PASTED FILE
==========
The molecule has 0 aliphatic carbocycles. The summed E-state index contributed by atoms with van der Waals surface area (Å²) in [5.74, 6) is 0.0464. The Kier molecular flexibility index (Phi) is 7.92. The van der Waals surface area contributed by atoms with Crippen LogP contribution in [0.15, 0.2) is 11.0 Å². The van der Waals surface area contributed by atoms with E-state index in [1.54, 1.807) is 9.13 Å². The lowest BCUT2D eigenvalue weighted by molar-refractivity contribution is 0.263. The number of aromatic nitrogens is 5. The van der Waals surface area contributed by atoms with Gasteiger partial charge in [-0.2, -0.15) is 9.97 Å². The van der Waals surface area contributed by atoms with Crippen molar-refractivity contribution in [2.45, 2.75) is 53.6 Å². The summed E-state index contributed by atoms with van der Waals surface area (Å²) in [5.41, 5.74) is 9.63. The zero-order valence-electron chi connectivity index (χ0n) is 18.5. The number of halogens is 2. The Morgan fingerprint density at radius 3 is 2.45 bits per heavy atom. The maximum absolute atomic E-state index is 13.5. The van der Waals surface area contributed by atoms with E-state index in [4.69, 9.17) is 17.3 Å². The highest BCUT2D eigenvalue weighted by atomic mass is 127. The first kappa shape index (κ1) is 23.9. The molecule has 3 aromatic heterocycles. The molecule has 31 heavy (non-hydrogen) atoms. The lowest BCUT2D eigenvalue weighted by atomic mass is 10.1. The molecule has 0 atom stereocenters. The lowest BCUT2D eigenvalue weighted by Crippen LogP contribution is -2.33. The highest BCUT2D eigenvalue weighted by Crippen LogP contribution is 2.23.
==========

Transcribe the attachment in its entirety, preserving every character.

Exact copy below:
The molecule has 0 aliphatic carbocycles. The summed E-state index contributed by atoms with van der Waals surface area (Å²) in [5.74, 6) is 0.0464. The Kier molecular flexibility index (Phi) is 7.92. The van der Waals surface area contributed by atoms with Crippen LogP contribution in [0.15, 0.2) is 11.0 Å². The van der Waals surface area contributed by atoms with E-state index in [1.54, 1.807) is 9.13 Å². The lowest BCUT2D eigenvalue weighted by molar-refractivity contribution is 0.263. The number of aromatic nitrogens is 5. The van der Waals surface area contributed by atoms with Gasteiger partial charge in [-0.2, -0.15) is 9.97 Å². The van der Waals surface area contributed by atoms with Crippen molar-refractivity contribution in [2.45, 2.75) is 53.6 Å². The summed E-state index contributed by atoms with van der Waals surface area (Å²) in [5.41, 5.74) is 9.63. The zero-order valence-electron chi connectivity index (χ0n) is 18.5. The number of halogens is 2. The Morgan fingerprint density at radius 3 is 2.45 bits per heavy atom. The maximum absolute atomic E-state index is 13.5. The van der Waals surface area contributed by atoms with E-state index in [4.69, 9.17) is 17.3 Å². The highest BCUT2D eigenvalue weighted by atomic mass is 127. The first kappa shape index (κ1) is 23.9. The molecule has 3 aromatic heterocycles. The molecule has 31 heavy (non-hydrogen) atoms. The lowest BCUT2D eigenvalue weighted by atomic mass is 10.1. The molecule has 0 atom stereocenters. The lowest BCUT2D eigenvalue weighted by Crippen LogP contribution is -2.33. The highest BCUT2D eigenvalue weighted by Crippen LogP contribution is 2.23.